*U.S. financial markets to close Thursday for Thanksgiving. NEW YORK, Nov 26- The dollar fell against a basket of currencies on Wednesday as a batch of disappointing U.S. data on consumers, housing and manufacturing raised concern that the world's biggest economy is losing momentum in the final months of 2014.. "Today's data were underwhelming," said currency...» Read More
The UK economy returned to growth in the first quarter of 2011 but the outlook for the rest of the year remains worrying, according to a report published Tuesday by the British Chambers of Commerce (BCC).
Austerity is - to put it bluntly - not going very well for a number of euro zone countries forced to impose measures on their economies and voters.
Oil prices have recovered from a short sharp sell-off late last month to hit fresh highs but could be about to sell off again, according to Julian Jessop, the chief international economist at Capital Economics.
European stocks were indicated to open slightly lower on Tuesday, following lackluster trade in both Asia and the U.S.
Brazil's "economic miracle" is alive and well despite growing concern that the Latin American powerhouse is in danger of overheating, the managing partner of Brazilian investment bank BTG Pactual said Monday.
Stocks are the safest place to be as inflation fears mount, Mark Mobius, Chairman, Templeton Emerging Markets Group, told CNBC Monday.
The Federal Reserve is on a different monetary planet to the rest of the world, according to Credit Suisse UK Economist Robert Barrie.
The ECB is this week expected to lift rates by 25 basis points in a bid to reign in inflation despite ongoing fears over the financial health of Portugal, Ireland and Greece.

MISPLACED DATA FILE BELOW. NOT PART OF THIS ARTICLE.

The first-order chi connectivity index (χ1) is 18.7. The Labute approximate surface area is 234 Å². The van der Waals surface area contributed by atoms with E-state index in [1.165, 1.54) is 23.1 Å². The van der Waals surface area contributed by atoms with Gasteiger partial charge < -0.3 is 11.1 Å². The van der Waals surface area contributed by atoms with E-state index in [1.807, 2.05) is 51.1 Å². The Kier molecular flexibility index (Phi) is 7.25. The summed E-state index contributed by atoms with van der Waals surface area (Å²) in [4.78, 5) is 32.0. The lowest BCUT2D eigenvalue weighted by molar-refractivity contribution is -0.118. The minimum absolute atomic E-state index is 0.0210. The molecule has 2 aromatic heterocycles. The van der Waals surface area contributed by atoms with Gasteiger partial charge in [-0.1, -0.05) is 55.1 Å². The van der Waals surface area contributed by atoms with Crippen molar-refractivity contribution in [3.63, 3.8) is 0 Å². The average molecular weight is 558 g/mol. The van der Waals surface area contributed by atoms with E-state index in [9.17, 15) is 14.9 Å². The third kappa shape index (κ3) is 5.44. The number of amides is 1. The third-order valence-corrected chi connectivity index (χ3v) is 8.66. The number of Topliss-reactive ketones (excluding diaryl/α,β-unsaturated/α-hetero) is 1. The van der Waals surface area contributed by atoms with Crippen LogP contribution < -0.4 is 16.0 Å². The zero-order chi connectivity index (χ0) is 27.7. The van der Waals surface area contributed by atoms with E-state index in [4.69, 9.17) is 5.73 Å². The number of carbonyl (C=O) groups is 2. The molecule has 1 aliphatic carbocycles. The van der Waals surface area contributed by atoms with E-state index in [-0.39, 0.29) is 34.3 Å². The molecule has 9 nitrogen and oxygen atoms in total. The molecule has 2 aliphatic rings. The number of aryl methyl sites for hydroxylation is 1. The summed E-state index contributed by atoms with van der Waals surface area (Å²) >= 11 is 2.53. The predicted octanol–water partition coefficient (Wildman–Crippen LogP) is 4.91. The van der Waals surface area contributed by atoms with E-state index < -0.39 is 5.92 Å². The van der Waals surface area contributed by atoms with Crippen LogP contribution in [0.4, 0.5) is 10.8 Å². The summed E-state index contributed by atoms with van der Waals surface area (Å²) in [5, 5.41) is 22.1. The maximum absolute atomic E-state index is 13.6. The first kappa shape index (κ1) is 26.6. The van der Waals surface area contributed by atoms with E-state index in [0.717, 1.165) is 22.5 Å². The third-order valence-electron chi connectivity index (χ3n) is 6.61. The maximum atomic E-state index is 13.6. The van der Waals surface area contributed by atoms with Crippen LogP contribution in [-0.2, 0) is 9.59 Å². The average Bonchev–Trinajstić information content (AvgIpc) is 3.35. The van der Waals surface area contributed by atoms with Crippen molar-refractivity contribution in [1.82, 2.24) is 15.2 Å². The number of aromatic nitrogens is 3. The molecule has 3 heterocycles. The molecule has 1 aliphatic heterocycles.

European shares were set to dip on Monday, consolidating after hitting three-week highs in the previous session, with weak copper prices likely to put pressure on heavyweight mining stocks.
The Greek government has declared war on its super-rich tax evaders, confirming Friday that it will chase taxpayers who own swimming pools, yachts and island homes.
Recapitalizing Irish banks would be bad if done with government money, because it would affect the country's ability to fund itself even further, Nouriel Roubini, Chairman of Roubini Global Economics, told CNBC on Friday.
The US municipal bond market is unlikely to cause the next leg of the financial crisis according to John Higgins, a senior market economist at Capital Economics.
The thing about predictions is that if you make enough of them, eventually they’ll start to come true. Being a good enough prognosticator to hold the investor community’s attention most of the time is an entirely different matter.
European stocks were indicated to open higher on Friday, the first day of the second quarter, with investors eagerly awaiting the U.S. non-farm payroll numbers for March.
Portugal's National Statistics Institute estimates the debt-stressed country's national budget deficit last year was 8.6 percent — way above the government's target of 7.3 percent.
Euro zone inflation defied expectations of a small decline and surged higher in March, an early estimate showed on Thursday, a week before the European Central Bank is expected to raise interest rates to stem price growth.
HSBC is cutting growth targets and raising inflation forecasts following dramatic rises in commodity prices that threaten the global recovery.
The publication of new stress tests for Ireland’s banks Thursday will once again throw the troubled country into the spotlight, but the results could cause unrest in Europe’s southern periphery as well, as investors fret over which banks there will need additional capital.
A Portuguese bailout is almost certain, but markets have already priced such an event in and are unlikely to move sharply following a rescue, Stephane Deo, Head of European Economic Research at UBS, told CNBC.
European stocks were indicated to open flat on Thursday after ending the previous day at a three-week high, with investors watching for the results of Irish bank stress tests, due to be released later in the day.
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